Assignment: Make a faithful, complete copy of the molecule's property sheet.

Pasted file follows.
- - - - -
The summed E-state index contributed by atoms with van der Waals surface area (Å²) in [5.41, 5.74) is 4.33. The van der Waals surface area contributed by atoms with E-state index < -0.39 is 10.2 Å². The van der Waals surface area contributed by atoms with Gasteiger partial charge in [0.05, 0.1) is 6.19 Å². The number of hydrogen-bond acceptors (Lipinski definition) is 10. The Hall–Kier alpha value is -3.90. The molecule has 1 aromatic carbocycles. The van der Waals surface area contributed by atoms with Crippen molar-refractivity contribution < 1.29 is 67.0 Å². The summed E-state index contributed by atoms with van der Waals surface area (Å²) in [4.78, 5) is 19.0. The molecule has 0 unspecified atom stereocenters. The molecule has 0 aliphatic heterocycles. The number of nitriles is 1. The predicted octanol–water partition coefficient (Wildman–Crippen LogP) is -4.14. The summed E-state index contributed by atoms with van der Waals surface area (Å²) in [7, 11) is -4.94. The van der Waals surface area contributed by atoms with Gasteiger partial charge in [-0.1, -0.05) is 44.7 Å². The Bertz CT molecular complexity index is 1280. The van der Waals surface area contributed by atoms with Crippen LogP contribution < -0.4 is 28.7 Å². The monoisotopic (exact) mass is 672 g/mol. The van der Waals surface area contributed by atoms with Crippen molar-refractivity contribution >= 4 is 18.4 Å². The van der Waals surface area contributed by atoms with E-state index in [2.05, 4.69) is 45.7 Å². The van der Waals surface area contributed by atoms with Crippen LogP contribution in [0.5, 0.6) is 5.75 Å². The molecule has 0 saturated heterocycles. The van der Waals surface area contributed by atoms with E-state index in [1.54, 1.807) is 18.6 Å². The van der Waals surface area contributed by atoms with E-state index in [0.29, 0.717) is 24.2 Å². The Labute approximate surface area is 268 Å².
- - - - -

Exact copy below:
The summed E-state index contributed by atoms with van der Waals surface area (Å²) in [5.41, 5.74) is 4.33. The van der Waals surface area contributed by atoms with E-state index < -0.39 is 10.2 Å². The van der Waals surface area contributed by atoms with Gasteiger partial charge in [0.05, 0.1) is 6.19 Å². The number of hydrogen-bond acceptors (Lipinski definition) is 10. The Hall–Kier alpha value is -3.90. The molecule has 1 aromatic carbocycles. The van der Waals surface area contributed by atoms with Crippen molar-refractivity contribution < 1.29 is 67.0 Å². The summed E-state index contributed by atoms with van der Waals surface area (Å²) in [4.78, 5) is 19.0. The molecule has 0 unspecified atom stereocenters. The molecule has 0 aliphatic heterocycles. The number of nitriles is 1. The predicted octanol–water partition coefficient (Wildman–Crippen LogP) is -4.14. The summed E-state index contributed by atoms with van der Waals surface area (Å²) in [7, 11) is -4.94. The van der Waals surface area contributed by atoms with Gasteiger partial charge in [-0.1, -0.05) is 44.7 Å². The Bertz CT molecular complexity index is 1280. The van der Waals surface area contributed by atoms with Crippen LogP contribution < -0.4 is 28.7 Å². The monoisotopic (exact) mass is 672 g/mol. The van der Waals surface area contributed by atoms with Crippen molar-refractivity contribution >= 4 is 18.4 Å². The van der Waals surface area contributed by atoms with E-state index in [2.05, 4.69) is 45.7 Å². The van der Waals surface area contributed by atoms with Crippen LogP contribution in [0.5, 0.6) is 5.75 Å². The molecule has 0 saturated heterocycles. The van der Waals surface area contributed by atoms with E-state index in [1.54, 1.807) is 18.6 Å². The van der Waals surface area contributed by atoms with E-state index in [0.29, 0.717) is 24.2 Å². The Labute approximate surface area is 268 Å².